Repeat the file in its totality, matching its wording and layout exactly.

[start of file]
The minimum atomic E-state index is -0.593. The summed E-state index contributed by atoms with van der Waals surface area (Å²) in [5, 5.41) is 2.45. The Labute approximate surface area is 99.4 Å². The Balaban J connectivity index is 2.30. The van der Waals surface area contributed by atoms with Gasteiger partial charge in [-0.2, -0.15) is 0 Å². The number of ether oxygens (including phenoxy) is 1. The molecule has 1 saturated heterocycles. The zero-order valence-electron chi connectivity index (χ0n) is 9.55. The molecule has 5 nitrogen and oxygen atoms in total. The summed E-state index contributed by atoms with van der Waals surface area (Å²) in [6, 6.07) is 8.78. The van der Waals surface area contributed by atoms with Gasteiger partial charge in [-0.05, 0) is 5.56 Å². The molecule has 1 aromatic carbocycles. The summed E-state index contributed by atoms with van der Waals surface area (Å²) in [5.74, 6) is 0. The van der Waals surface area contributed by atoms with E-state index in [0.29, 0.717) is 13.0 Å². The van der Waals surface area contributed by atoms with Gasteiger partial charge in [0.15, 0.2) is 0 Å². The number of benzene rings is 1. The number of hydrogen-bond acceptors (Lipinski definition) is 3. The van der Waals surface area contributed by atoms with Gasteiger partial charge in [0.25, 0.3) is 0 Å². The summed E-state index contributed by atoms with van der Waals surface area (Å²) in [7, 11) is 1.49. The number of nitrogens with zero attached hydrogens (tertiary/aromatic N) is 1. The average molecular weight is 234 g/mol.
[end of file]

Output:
The minimum atomic E-state index is -0.593. The summed E-state index contributed by atoms with van der Waals surface area (Å²) in [5, 5.41) is 2.45. The Labute approximate surface area is 99.4 Å². The Balaban J connectivity index is 2.30. The van der Waals surface area contributed by atoms with Gasteiger partial charge in [-0.2, -0.15) is 0 Å². The number of ether oxygens (including phenoxy) is 1. The molecule has 1 saturated heterocycles. The zero-order valence-electron chi connectivity index (χ0n) is 9.55. The molecule has 5 nitrogen and oxygen atoms in total. The summed E-state index contributed by atoms with van der Waals surface area (Å²) in [6, 6.07) is 8.78. The van der Waals surface area contributed by atoms with Gasteiger partial charge in [-0.05, 0) is 5.56 Å². The molecule has 1 aromatic carbocycles. The summed E-state index contributed by atoms with van der Waals surface area (Å²) in [5.74, 6) is 0. The van der Waals surface area contributed by atoms with E-state index in [0.29, 0.717) is 13.0 Å². The van der Waals surface area contributed by atoms with Gasteiger partial charge in [0.15, 0.2) is 0 Å². The number of benzene rings is 1. The number of hydrogen-bond acceptors (Lipinski definition) is 3. The van der Waals surface area contributed by atoms with Gasteiger partial charge in [0.25, 0.3) is 0 Å². The summed E-state index contributed by atoms with van der Waals surface area (Å²) in [7, 11) is 1.49. The number of nitrogens with zero attached hydrogens (tertiary/aromatic N) is 1. The average molecular weight is 234 g/mol.